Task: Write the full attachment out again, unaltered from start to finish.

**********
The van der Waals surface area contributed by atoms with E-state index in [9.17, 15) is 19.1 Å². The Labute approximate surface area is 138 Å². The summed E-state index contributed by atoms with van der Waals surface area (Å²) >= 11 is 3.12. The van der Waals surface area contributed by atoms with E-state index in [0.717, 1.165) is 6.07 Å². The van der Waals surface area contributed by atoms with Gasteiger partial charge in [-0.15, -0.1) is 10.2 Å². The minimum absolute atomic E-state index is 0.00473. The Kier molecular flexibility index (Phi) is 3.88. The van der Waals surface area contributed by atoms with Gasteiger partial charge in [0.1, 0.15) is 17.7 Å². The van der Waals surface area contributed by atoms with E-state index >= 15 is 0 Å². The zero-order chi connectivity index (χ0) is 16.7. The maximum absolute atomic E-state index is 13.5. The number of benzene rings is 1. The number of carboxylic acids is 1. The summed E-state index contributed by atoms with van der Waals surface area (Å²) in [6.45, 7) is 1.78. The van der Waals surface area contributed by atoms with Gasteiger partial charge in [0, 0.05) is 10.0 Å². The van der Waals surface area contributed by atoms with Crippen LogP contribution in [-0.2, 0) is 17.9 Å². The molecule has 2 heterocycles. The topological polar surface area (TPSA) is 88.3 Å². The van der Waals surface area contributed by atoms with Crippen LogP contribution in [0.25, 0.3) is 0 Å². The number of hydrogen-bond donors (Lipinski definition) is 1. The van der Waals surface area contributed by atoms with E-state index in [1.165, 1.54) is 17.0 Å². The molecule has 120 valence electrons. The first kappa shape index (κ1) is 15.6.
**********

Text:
The van der Waals surface area contributed by atoms with E-state index in [9.17, 15) is 19.1 Å². The Labute approximate surface area is 138 Å². The summed E-state index contributed by atoms with van der Waals surface area (Å²) >= 11 is 3.12. The van der Waals surface area contributed by atoms with E-state index in [0.717, 1.165) is 6.07 Å². The van der Waals surface area contributed by atoms with Gasteiger partial charge in [-0.15, -0.1) is 10.2 Å². The minimum absolute atomic E-state index is 0.00473. The Kier molecular flexibility index (Phi) is 3.88. The van der Waals surface area contributed by atoms with Gasteiger partial charge in [0.1, 0.15) is 17.7 Å². The van der Waals surface area contributed by atoms with E-state index >= 15 is 0 Å². The zero-order chi connectivity index (χ0) is 16.7. The maximum absolute atomic E-state index is 13.5. The number of benzene rings is 1. The number of carboxylic acids is 1. The summed E-state index contributed by atoms with van der Waals surface area (Å²) in [6.45, 7) is 1.78. The van der Waals surface area contributed by atoms with Gasteiger partial charge in [0, 0.05) is 10.0 Å². The van der Waals surface area contributed by atoms with Crippen LogP contribution in [-0.2, 0) is 17.9 Å². The molecule has 2 heterocycles. The topological polar surface area (TPSA) is 88.3 Å². The van der Waals surface area contributed by atoms with Crippen LogP contribution in [0.25, 0.3) is 0 Å². The number of hydrogen-bond donors (Lipinski definition) is 1. The van der Waals surface area contributed by atoms with E-state index in [1.165, 1.54) is 17.0 Å². The molecule has 120 valence electrons. The first kappa shape index (κ1) is 15.6.